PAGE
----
Room 114 has become an underwater robot factory.
The creators have been cutting, drilling, soldering and waxing remotely operated vehicles for weeks, preparing them to maneuver through underwater obstacle courses with speed and agility.
PVC pipes, mesh, floats, batteries and small motors are the tools of the robot trade for 16 Nicholas Orem Middle School students who will show off their creations at a regional competition April 14.
Four teams of seventh- and eighth-grade students at the Hyattsville school have dedicated one afternoon each week to assembling these robots for a regional SeaPerch competition at the U.S. Naval Academy in Annapolis, where the students’ robots will challenge as many as 90 other teams’ creations in completing various tasks.
“You get the chance to work with things you don’t get to work with in school, like you don’t get to work with motors,” said Jonathan Molina, a seventh-grader, as his team coated batteries with wax before slipping them into film canisters that will protect the batteries underwater.
Winners of many of the almost 20 regional contests can advance to the national competition, which is being staged in Manassas from April 11 to 13. The national event started almost five years ago and is sponsored by the Office of Naval Research.
Because of a scheduling mix-up, the second annual regional competition in Annapolis will be held after the national competition, said Angela Moran, who oversees the regional event in her role as the Odgers professor for science, technology, engineering and math at the Naval Academy.
The region will, however, select about eight teams to send to the national competition based on their past performance in SeaPerch activities, said Moran, who is expecting about 90 teams to compete in the Annapolis event.
SeaPerch offers kits to build the vehicles and curriculum materials to schools and groups in 20 regions across the country, said Phil Kimball, the national SeaPerch program director.
“It gives them an opportunity to build something,” Kimball said. “They learn all kinds of new skills with the hope that some of these kids who might not have thought of science and technology and engineering and mathematics as a career, it might just awaken them to this possibility.”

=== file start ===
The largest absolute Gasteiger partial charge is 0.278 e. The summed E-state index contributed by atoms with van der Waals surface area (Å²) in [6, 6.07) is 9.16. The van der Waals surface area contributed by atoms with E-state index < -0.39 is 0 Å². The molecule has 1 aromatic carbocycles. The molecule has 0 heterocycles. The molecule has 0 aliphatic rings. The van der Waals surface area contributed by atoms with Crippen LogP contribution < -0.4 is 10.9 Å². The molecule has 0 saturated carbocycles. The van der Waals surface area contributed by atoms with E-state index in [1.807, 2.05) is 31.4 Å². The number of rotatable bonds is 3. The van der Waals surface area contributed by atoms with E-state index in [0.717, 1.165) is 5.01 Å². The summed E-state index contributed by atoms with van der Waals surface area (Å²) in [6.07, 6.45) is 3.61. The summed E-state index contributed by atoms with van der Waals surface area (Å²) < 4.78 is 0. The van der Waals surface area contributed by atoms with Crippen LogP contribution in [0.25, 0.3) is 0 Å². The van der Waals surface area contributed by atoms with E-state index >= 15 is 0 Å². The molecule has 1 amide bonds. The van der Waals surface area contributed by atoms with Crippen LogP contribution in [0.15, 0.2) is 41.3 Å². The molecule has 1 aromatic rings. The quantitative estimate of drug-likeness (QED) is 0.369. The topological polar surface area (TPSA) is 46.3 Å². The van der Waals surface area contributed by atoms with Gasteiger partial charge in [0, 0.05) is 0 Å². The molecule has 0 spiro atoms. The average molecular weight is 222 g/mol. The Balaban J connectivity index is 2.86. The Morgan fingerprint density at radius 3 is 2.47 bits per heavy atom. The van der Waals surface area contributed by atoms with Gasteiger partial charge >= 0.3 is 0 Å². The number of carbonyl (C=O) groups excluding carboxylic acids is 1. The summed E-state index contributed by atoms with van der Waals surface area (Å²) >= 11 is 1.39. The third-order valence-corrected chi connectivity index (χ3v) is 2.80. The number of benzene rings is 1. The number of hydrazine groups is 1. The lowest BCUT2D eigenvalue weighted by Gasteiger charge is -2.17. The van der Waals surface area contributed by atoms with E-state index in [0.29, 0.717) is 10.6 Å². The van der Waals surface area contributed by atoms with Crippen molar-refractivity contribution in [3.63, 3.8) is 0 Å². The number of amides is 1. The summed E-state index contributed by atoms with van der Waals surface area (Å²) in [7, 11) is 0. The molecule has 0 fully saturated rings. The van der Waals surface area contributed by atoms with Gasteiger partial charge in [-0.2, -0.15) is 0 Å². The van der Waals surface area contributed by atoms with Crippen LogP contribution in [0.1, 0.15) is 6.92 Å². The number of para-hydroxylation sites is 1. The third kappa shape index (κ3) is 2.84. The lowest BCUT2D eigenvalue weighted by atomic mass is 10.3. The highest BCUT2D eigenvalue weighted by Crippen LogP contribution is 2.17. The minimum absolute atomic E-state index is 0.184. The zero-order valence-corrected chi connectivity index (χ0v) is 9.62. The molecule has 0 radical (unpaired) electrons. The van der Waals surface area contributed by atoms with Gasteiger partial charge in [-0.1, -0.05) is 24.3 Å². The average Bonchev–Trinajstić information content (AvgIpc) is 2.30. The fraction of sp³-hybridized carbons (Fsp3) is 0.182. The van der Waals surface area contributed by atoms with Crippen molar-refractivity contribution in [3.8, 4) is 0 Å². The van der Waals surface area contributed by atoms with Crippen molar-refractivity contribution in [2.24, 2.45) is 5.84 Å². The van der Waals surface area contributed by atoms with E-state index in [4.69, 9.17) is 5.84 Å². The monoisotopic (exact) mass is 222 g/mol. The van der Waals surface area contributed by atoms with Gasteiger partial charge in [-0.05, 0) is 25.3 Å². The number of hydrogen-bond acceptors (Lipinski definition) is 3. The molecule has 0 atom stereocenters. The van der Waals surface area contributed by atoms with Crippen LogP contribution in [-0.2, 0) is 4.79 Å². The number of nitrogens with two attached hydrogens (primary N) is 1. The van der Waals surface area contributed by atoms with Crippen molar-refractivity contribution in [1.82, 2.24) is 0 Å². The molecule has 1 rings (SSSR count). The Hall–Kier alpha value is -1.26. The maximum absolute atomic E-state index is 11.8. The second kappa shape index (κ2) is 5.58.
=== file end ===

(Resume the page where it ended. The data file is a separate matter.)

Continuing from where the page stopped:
Charlotte Rajasingh, an eighth-grade science teacher who is organizing Nicholas Orem’s inaugural SeaPerch teams, said building an ROV gives students a sense of what professional scientists or engineers do, in addition to honing their skills with measurement, fractions and following instructions.
“It’s an awesome way of bringing science out of the test [students] have to take and into ‘this could be a career,’” Rajasingh said, referring to the Maryland School Assessments.
D’Andre Marmolejos, a seventh-grade student, said he might use the skills he has learned through SeaPerch — following a building plan, drilling, cutting — in a future career as an architect.
Reyna Hernandez, an eighth-grader, said she has learned how to connect batteries to operate a motor as well as how to communicate with a team.
The school received four SeaPerch kits from the school system’s central science department office, Rajasingh said.
Many schools request kits provided free by the Office of Naval Research, Kimball said. The kits retail at about $125.
All of the students said they are looking forward to the competition, when they will quickly maneuver their ROVs through an obstacle course in a pool at the Naval Academy, but before then, they’ll practice in a kiddie pool at Nicholas Orem, Rajasingh said.
Micah Clark, a seventh-grade student, and his team said they think their ROV can win next month.
“I like building stuff to see the results,” said Micah, 12. “It’s pieces, then it’s all one big creation.”